Whether it’s cutting down on junk food or increasing exercise levels, Boomers are constantly told they need to do more to improve their overall health.
Yet despite the plethora of health advice out there, recent research published in the Lancet Global Health Journal has found that as many as 1.4 billion adults around the world are shunning physical activity at the risk of their health.
That number, which reflects more than a quarter of the population, found adults weren’t as active as they could be, greatly increasing their risk of cardiovascular disease, type 2 diabetes, dementia, and some cancers. Sadly, there hasn’t been an improvement to physical activity levels since 2001.
Both men and women are impacted by a lack of exercise, with 2016 figures from the World Health Organisation (WHO) finding one in three women and one in four men are not reaching the recommended levels of physical activity to stay healthy. According to WHO, this is at least 150 minutes of moderate-intensity or 75 minutes of vigorous-intensity physical activity per week.
While an array of health and physical conditions can prevent some Baby Boomers from exercising as regularly as they’d like to, 63-year-old Roger Simkin is one of many who continues to defy trends and expectations. A former footballer, Roger recently told Starts at 60 that he will be participating in his eighth marathon this year. For him, joining a running group was a way of making friends, but it quickly developed into a new passion.
“I didn’t necessarily join to run a marathon, I was just mixing with the group,” he said. “One thing led to another and in 2010, I ran my first marathon. It’s become regular marathons and other events since then.”
Although he acknowledges many Boomers wouldn’t want to run marathons, he said fear shouldn’t stop them from having a go at other forms of physical activity and exercise.
“Just keep on persisting, keep on turning up. Just keep on trying,” he recommended. “It’s pretty amazing what the human body can do if you’re prepared to give it a good go. There’s certain things you can help people with, but mostly, you can only help people who want to be helped.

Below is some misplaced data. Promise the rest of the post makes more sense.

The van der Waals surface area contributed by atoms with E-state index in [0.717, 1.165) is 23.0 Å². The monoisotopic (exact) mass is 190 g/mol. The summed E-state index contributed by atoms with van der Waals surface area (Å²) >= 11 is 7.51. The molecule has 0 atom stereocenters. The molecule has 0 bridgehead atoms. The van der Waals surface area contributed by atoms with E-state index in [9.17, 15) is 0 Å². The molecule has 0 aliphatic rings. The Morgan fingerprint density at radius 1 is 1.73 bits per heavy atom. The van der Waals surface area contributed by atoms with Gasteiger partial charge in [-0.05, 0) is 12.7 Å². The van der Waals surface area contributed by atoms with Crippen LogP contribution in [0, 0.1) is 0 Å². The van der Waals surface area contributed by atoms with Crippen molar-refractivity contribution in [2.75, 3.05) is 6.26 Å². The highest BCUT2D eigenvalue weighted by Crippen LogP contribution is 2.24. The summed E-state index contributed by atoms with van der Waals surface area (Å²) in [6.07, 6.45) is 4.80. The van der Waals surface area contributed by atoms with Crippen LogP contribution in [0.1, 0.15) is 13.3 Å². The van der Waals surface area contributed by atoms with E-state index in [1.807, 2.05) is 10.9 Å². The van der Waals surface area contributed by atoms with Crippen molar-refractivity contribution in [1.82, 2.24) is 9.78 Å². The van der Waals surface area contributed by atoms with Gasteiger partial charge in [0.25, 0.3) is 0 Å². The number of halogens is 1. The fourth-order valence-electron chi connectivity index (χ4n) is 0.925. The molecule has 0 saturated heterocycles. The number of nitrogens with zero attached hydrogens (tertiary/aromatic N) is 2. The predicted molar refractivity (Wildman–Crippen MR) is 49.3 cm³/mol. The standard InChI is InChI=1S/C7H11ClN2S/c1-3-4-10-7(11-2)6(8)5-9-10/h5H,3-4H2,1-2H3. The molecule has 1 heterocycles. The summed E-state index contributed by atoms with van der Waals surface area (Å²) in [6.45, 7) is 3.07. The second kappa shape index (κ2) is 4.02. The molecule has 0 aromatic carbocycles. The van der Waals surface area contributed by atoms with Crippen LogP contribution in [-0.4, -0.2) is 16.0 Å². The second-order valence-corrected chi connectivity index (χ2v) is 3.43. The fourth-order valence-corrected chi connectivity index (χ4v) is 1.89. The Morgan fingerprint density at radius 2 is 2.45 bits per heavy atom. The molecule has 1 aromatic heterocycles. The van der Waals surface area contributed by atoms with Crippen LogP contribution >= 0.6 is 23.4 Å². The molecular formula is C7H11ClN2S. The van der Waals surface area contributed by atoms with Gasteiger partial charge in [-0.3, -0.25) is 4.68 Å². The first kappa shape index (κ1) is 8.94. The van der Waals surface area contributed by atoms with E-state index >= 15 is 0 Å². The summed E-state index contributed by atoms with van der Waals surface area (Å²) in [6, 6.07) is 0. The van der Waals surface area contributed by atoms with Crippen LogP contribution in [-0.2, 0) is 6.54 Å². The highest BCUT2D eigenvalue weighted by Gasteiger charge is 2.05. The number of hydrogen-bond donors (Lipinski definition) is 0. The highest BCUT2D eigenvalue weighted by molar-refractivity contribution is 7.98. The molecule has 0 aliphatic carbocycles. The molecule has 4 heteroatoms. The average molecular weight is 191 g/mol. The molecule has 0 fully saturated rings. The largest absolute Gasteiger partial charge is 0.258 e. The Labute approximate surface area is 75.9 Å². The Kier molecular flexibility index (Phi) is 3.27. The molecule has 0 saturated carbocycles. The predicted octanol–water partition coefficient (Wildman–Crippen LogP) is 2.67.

“If someone says it’s too hard, it’s too cold, it’s too early, if that’s your attitude already, you’re not going to get too far.”
From his experience in marathon running, help can always be given to people who want to participate. Whether it’s adjusting their medication, speaking to their GP or health professional, getting them to wear different shoes or even trying different exercise techniques, there’s plenty that can be done if people want to get involved or to have a go at something new.
It’s all about doing what works with your health and your ability. For those who are concerned about taking on new exercise or sports, talking to a GP about any concerns is a great starting point.
“I’m a great believer in regularly seeing your GP,” Roger said. “As it turns out, my GP is in the running group as well. You can consult to some extent while you’re running. It’s advisable to seek medical advice before making a major change.”
As well as the wonders exercise can do for physical health, it can also improve mental health and your social life.
“A lot of my friends have become friends through running since 2009/2010,” Roger said. “We inspire people. Some people think I’m crazy, but the running friends do similar things, sometimes more extreme, sometimes less, it just becomes a part of what you do.”
Roger will be running his next marathon on October 14 at the Medibank Melbourne Marathon.
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